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days he could descry in the west the long grey rides of Ered Lmin that in those r egions marched

north and south, fencing off the far coastlands of the Western Shores. To those hills in all his journeys Tuor had never come. Now the land became more broken and stony again, as it approached the hills, and soon it began to rise before Tuor's feet, and the stream went down into a cloven bed. But even as dim dusk came on the third day of his journey, Tuor found before him a wall of rock, and there was an openi ng therein like a great arch; and the stream passed in and was lost. Then Tuor was dismayed, and he said : "So my hope has cheated me! The sign in the hills has led me only to dark end in the midst of th e land of my enemies." And grey at heart he sat among the rocks on the high bank of the stream, keeping watch through a bitter fireless night; for it was yet but the month of Slim, and no stir of spring had co me to that far northern land, and a shrill wind blew from the East. But even as the light of the coming sun shone pale in the far mists of Mithrim, Tuor heard voices, and looking down he saw in amazement two Elves that waded in the shallow water; and as they climbed up steps hewn in the bank, Tuor stood up and called to them. At once they drew thei r bright swords and sprang towards him. Then he saw that they were grey-cloaked but mail-clad under; and he marvelled, for they were fairer and more fell to look upon, because of the light of their eyes, than any of the Elven-folk that he yet had known. He stood to his full height and awaited them; but when th ey saw that he drew no weapon, but stood alone and greeted them in the Elven-tongue, they sheathed the ir swords and spoke courteously to him. And one said: "Gelmir and Arminas we are, of Finarfin's peop le. Are you not one of the Edain of old that dwelt in these lands ere the Nirnaeth? And indeed of the k indred of Hador and Hrin I deem you; for so the gold of your head declares you." And Tuor answered: "Yea, I am Tuor, son of Huor, son of Galdor, son of Hador; bu t now at last I desire to leave this land where I am outlawed and kinless." "Then," said Gelmir, "if you would escape and find the havens in the South, alre ady your feet have been guided on the right road." "So I thought," said Tuor. "For I followed a sudden spring of water in the hills , until it joined this treacherous stream. But now I know not whither to turn, for it has gone into dar kness." "Through darkness one may come to the light," said Gelmir. "Yet one will walk under the Sun while one may," said Tuor. "But since you are o f that people, tell me if you can where lies the Gate of the Noldor. For I have sought it long, ever since Annael my foster-father of the Grey-elves spoke of it to me." Then the Elves laughed, and said: "Your search is ended; for we have ourselves just passed that Gate. There it stands before you!" And they pointed to the arch into which the water f lowed. "Come now!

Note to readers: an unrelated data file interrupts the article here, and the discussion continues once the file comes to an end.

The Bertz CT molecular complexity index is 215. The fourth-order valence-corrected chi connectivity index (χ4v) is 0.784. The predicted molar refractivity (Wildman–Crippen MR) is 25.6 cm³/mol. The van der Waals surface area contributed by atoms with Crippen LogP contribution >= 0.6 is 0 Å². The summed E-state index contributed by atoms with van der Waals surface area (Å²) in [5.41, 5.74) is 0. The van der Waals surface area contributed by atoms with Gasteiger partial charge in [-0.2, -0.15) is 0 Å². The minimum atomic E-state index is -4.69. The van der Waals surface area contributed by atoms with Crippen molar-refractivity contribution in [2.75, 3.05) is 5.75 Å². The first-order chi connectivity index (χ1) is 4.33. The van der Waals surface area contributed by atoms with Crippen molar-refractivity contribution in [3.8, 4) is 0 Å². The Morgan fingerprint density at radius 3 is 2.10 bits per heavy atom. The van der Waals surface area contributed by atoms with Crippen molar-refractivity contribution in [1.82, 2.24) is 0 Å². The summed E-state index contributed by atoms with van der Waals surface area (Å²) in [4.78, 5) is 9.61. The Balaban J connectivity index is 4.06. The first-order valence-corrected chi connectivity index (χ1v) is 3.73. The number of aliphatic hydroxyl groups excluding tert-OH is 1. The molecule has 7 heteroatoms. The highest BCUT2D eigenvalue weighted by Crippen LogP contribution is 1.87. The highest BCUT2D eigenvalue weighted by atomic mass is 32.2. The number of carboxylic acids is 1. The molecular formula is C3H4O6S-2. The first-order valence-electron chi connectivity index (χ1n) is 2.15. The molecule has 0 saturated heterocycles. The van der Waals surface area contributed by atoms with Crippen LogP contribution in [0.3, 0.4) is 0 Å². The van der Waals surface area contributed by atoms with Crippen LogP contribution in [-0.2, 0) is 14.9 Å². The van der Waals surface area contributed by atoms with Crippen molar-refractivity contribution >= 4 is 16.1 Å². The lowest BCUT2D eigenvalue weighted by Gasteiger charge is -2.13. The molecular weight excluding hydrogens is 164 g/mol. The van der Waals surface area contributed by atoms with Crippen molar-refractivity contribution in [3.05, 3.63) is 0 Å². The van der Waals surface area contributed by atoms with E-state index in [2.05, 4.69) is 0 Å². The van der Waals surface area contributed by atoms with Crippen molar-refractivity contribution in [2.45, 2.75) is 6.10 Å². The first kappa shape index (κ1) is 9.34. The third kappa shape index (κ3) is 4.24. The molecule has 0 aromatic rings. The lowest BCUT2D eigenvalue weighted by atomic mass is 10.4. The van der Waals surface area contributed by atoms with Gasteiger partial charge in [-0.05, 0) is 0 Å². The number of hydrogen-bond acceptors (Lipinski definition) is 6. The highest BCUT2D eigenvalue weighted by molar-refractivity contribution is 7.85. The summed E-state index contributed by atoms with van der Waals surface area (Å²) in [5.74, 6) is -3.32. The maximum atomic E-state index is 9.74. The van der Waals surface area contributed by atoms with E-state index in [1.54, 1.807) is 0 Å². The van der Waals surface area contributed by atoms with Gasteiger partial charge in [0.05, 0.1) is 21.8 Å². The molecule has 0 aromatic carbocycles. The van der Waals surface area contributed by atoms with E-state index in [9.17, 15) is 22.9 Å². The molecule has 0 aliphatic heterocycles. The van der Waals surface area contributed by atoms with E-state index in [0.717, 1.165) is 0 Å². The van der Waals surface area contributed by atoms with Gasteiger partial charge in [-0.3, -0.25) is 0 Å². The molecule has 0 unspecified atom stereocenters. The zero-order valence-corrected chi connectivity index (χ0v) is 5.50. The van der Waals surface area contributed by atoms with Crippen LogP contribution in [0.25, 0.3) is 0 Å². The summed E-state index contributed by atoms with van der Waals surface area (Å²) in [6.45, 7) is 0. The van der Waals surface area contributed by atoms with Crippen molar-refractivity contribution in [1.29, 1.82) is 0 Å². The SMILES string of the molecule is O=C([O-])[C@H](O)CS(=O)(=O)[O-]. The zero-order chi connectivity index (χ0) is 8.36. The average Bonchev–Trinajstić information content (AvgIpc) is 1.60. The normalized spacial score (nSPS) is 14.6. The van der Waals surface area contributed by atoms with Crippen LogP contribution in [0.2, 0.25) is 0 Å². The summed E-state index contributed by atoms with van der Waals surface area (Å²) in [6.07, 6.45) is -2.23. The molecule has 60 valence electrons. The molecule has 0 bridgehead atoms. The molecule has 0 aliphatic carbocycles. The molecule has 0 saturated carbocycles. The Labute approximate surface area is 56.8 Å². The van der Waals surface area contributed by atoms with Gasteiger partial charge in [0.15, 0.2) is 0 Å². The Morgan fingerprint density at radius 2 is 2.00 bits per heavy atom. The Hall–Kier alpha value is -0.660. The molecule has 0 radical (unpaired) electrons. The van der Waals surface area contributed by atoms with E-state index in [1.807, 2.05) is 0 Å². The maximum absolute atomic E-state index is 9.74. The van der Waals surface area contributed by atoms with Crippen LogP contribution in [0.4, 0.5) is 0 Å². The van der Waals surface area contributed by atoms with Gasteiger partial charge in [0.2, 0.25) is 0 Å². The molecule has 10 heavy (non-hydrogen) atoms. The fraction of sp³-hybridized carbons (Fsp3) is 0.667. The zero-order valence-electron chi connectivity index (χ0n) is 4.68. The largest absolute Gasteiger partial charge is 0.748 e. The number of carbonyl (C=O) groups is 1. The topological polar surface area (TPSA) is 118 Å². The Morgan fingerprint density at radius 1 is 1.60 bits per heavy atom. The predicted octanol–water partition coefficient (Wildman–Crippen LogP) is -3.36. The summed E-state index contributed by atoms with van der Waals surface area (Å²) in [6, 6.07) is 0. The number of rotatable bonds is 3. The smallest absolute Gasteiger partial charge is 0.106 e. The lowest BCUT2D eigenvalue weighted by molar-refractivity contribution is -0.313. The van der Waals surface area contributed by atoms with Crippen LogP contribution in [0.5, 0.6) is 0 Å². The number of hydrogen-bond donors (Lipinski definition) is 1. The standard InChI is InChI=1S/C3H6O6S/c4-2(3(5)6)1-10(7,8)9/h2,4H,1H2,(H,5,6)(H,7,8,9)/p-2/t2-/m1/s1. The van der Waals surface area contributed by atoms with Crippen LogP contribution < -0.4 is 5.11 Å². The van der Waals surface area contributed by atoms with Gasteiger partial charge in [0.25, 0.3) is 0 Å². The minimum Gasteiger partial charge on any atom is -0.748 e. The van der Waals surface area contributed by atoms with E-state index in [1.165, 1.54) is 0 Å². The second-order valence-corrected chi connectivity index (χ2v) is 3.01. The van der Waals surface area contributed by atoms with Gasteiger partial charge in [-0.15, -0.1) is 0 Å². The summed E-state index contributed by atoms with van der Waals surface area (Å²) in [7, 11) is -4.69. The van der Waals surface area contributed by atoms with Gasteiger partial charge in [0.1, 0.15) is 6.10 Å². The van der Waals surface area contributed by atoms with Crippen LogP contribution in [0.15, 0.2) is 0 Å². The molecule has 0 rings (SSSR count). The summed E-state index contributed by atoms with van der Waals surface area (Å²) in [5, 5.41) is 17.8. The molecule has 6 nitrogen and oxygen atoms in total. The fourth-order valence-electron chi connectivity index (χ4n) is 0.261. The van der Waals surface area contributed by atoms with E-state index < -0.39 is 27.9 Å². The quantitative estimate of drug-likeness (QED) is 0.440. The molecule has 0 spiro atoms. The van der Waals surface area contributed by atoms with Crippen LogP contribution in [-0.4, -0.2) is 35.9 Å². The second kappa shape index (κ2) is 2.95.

Through darkness you shall come to the light. We will set your feet on the road, but we cannot guide you far; for we are sent back to the lands whence we fled upon an urgent errand." "But fear not," said Gelmir: "a great doom is written upon your brow, and it sha ll lead you far from these lands, far indeed from Middle-earth, as I guess." Then Tuor followed the Noldor down the steps and waded in the cold water, until they passed into the shadow beyond the arch of stone. And then Gelmir brought forth one of those lamp s for which the Noldor were renowned; for they were made of old in Valinor, and neither wind nor water could quench them, and when they were unhooded they sent forth a clear blue light from a flame impriso ned in white crystal. 2 Now by the light that Gelmir held above his head Tuor saw that the river began t o go suddenly down a smooth slope into a great tunnel, but beside its rock-hewn course there ran long flights of steps leading on and downward into a deep gloom beyond the beam of the lamp. When they had come to the foot of the rapids they stood under a great dome of ro ck, and there the river rushed over a steep fall with a great noise that echoed in the vault, and it pas sed then on again beneath another arch into a further tunnel. Beside the falls the Noldor halted, and bade Tuor farewell. "Now we must return and go our ways with all speed," said Gelmir; "for matters o f great peril are moving in Beleriand." "Is then the hour come when Turgon shall come forth?" said Tuor. Then the Elves looked at him in amazement. "That is a matter which concerns the Noldor rather than the sons of Men." said Arminas. "What know you of Turgon?" "Little," said Tuor; "save that my father aided his escape from the Nirnaeth, an d that in his hidden stronghold dwells the hope of the Noldor. Yet, though I know not why, ever his n ame stirs in my heart,